The elder Suzanne Case's interest in the project stems from her research of her family genealogy, having done oral histories with her husband and his brothers about their upbringing on Kauai.

"It was terribly interesting," she said, admitting that she'd rather be doing the interviewing than be the one being interviewed.

Hawaii, with its "talk story" tradition, is accustomed to the notion of people transmitting knowledge face to face. But setting up StoryCorps has been much more complicated than gathering around the dinner table or on the lanai.

On the mainland, StoryCorps has two permanent recording booths and a temporary one, along with a mobile studio in a trailer that travels the country.

Here, StoryCorps facilitators will set up recording locations on four islands. Recording on Oahu will be at the Chamberlain House at Mission Houses Museum, according to Judy Neale, an HPR producer overseeing the project locally.

Open recording slots are likely to be very limited. StoryCorps and HPR already have reserved many of the 164 slots through community meetings. Neale said it is difficult to say how many open spots there will be on Oahu, and there might be only a handful on Kauai.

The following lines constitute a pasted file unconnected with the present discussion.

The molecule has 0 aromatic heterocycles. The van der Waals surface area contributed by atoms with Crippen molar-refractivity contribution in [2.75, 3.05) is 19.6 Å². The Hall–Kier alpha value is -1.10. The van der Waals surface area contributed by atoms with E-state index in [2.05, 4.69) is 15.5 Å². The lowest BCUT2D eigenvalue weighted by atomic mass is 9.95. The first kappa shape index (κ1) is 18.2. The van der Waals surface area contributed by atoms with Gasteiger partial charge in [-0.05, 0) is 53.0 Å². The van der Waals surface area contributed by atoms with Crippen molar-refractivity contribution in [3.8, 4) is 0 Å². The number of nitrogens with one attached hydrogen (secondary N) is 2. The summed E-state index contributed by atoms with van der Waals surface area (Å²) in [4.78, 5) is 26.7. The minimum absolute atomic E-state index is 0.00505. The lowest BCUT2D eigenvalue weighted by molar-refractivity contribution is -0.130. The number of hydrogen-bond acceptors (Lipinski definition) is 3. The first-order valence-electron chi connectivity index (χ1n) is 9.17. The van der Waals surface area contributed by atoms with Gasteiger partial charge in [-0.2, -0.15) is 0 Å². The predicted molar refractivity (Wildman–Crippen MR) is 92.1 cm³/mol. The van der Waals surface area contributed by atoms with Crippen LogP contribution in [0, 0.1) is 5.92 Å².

Sign-ups are first-come, first-served, so Neale is expecting a flurry of calls and online registration attempts — and a lot of disappointment. "One can only hope that this is a first visit, a first residency, that this one will be a very successful one and that they will come back," she said.

EMILY ZIA, a teacher at Nanakuli Intermediate and High School, nabbed a coveted interview time with her grandmother Shizue Miyasato, who taught for many years at Kaimuki High School but also spent time in Saudi Arabia. Zia has been interested in doing an oral history with her since her grandfather died a few years ago.

"I realized there are so many stories I'd never heard from him, questions I never got to ask him or forgot to ask about because I was thinking there'd be plenty of time," she said.

Miyasato admitted she initially felt like "I was being roped into something I'm not too keen about." But she feels it is significant to be interviewed by Zia, who is her first grandchild. "That makes for an even closer kind of relationship."

"It could be that there are some things that she wants to know more about me than I've revealed to her," Miyasato said. "I think she wants to probe a bit deeper. I'm not used to that."

Sandy Tsukiyama, a teacher at Roosevelt High School and host of the "Brazilian Experience" show on KIPO, will interview her mother, Fuku Tsukiyama. Sandy Tsukiyama hopes to talk about her mother's experience at an internment camp for Japanese-Americans and about working at a hospital here where the "plantation mentality" held sway.

"The white women were all ‘Big 5' wives, and they would always get seen before people who'd been waiting for hours," she said. Her mother, who knew about injustice, spoke out against the practice.

"I want my kids, my nieces to be able to hear Grandma's voice," Tsukiyama said. "A person's voice carries so much more emotion than just an image."